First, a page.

In line with its preliminary recommendation issued in July, the task force recommended annual low-dose CT screening for asymptomatic adults ages 55 to 80 who have a minimum smoking history of 30 pack-years or who have quit within the past 15 years.
"Low-dose computed tomography has high sensitivity and acceptable specificity for detecting lung cancer in high-risk persons and is the only currently recommended screening test for lung cancer," USPSTF states on its website.
The "B recommendation," also proposed in July, means the group believes CT screening has a high probability of moderate benefit or moderate probability of moderate-to-substantial benefit in reducing mortality in high-risk individuals. The B recommendation also means that screening must be covered as a preventive service under the Affordable Care Act, potentially paving the way for low-cost population-wide screening.
The B recommendation "validates the tremendous research conducted by the American College of Radiology Imaging Network through the [National Lung Screening Trial]," the American College of Radiology (ACR) wrote in a statement.
Reaction from the medical imaging community for the long-awaited ruling was swift and positive.
"This USPSTF recommendation and expanded use of CT lung cancer screening in high-risk patients represents a landmark step in the battle against the nation's No. 1 cancer killer," commented Dr. Paul Ellenbogen, chair of the ACR Board of Chancellors.
"Today the tide has turned in our battle against lung cancer," said Laurie Fenton Ambrose, president and CEO of the screening advocacy group Lung Cancer Alliance (LCA). "We can and will save tens of thousands of lives. We can and will continue to ensure adherence to the proven best practices to guide the screening, diagnosis, and treatment of lung cancer. We can and will use this to accelerate research into all aspects of lung cancer."
In February 2012, LCA developed its National Framework for Excellence in Lung Cancer Screening, aimed at preparing centers across the U.S. to screen for lung cancer using best practices.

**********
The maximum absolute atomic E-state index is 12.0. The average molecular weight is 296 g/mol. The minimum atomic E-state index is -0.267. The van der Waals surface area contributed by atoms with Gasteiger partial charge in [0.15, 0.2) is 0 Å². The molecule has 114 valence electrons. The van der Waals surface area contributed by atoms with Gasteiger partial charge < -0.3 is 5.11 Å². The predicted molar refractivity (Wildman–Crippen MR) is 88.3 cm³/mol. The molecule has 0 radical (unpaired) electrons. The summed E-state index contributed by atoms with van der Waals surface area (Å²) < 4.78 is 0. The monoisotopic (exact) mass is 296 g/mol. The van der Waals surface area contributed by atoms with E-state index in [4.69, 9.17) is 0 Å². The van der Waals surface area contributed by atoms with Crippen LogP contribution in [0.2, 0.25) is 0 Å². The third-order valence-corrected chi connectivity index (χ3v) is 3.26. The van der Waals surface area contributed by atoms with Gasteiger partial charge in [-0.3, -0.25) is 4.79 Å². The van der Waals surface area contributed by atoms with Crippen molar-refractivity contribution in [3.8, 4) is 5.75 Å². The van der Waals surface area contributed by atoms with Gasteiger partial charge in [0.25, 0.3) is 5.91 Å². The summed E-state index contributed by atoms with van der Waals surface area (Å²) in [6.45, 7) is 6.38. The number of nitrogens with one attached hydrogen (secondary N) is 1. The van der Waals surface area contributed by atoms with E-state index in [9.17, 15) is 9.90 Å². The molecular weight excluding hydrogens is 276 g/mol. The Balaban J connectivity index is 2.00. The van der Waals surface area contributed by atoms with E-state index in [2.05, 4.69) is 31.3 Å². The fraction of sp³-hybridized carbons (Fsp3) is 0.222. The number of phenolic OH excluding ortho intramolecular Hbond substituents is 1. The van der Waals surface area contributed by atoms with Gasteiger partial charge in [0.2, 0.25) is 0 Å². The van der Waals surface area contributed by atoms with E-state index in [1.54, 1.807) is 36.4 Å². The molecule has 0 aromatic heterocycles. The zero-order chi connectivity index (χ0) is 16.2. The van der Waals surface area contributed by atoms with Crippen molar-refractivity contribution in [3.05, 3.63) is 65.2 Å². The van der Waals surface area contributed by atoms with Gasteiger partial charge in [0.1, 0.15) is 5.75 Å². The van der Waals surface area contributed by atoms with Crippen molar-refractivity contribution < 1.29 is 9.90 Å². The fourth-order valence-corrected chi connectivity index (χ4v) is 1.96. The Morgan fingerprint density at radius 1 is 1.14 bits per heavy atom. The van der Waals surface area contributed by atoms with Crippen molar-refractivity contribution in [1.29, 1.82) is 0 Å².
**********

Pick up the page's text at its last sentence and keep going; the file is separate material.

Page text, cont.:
The USPSTF recommendation is on par with previous recommendations for breast, colon, and cervical cancers, for which survival has increased dramatically following implementation of screening recommendations for those diseases, Fenton Ambrose said in her statement.
ACR said it is in the process of developing CT lung cancer screening Appropriateness Criteria and corresponding practice guidelines and standards, which will be completed in the coming months.
"We are working to complete practice guidelines that cover how lung cancer screening CT exams are performed, interpreted, and results communicated," ACR wrote. "We are also working on a lung image database and practice auditing system with an illustrated lexicon, structured reporting, and management recommendations similar to the long-established BI-RADS system used in mammography."
"These materials will help ensure that those who should be screened can be tested regardless of where they live and provide for a robust screening program that can help save as many lives as possible," added Dr. Ella Kazerooni, chair of the ACR Thoracic Imaging Panel and Lung Cancer Screening Committee.
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